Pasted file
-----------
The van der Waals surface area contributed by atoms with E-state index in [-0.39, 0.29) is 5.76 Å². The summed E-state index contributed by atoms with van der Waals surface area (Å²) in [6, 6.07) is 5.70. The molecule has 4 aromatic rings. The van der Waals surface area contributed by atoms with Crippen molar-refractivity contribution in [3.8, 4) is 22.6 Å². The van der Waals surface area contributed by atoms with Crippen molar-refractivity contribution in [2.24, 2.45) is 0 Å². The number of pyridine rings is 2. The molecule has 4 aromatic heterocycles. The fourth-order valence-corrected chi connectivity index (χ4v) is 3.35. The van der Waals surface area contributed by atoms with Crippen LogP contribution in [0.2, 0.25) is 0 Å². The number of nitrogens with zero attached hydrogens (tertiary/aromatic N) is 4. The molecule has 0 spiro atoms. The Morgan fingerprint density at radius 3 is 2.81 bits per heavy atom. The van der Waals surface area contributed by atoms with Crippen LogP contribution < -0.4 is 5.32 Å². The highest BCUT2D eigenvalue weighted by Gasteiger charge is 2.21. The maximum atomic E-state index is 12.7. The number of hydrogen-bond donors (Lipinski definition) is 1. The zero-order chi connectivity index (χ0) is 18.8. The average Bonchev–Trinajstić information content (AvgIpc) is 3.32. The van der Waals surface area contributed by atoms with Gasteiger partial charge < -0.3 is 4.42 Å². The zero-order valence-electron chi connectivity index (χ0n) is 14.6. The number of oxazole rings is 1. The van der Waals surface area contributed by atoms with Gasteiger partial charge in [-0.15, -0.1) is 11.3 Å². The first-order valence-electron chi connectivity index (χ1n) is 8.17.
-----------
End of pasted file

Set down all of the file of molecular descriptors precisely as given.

The van der Waals surface area contributed by atoms with E-state index in [-0.39, 0.29) is 5.76 Å². The summed E-state index contributed by atoms with van der Waals surface area (Å²) in [6, 6.07) is 5.70. The molecule has 4 aromatic rings. The van der Waals surface area contributed by atoms with Crippen molar-refractivity contribution in [3.8, 4) is 22.6 Å². The van der Waals surface area contributed by atoms with Crippen molar-refractivity contribution in [2.24, 2.45) is 0 Å². The number of pyridine rings is 2. The molecule has 4 aromatic heterocycles. The fourth-order valence-corrected chi connectivity index (χ4v) is 3.35. The van der Waals surface area contributed by atoms with Crippen LogP contribution in [0.2, 0.25) is 0 Å². The number of nitrogens with zero attached hydrogens (tertiary/aromatic N) is 4. The molecule has 0 spiro atoms. The Morgan fingerprint density at radius 3 is 2.81 bits per heavy atom. The van der Waals surface area contributed by atoms with Crippen LogP contribution < -0.4 is 5.32 Å². The highest BCUT2D eigenvalue weighted by Gasteiger charge is 2.21. The maximum atomic E-state index is 12.7. The number of hydrogen-bond donors (Lipinski definition) is 1. The zero-order chi connectivity index (χ0) is 18.8. The average Bonchev–Trinajstić information content (AvgIpc) is 3.32. The van der Waals surface area contributed by atoms with Gasteiger partial charge < -0.3 is 4.42 Å². The zero-order valence-electron chi connectivity index (χ0n) is 14.6. The number of oxazole rings is 1. The van der Waals surface area contributed by atoms with Gasteiger partial charge in [-0.15, -0.1) is 11.3 Å². The first-order valence-electron chi connectivity index (χ1n) is 8.17.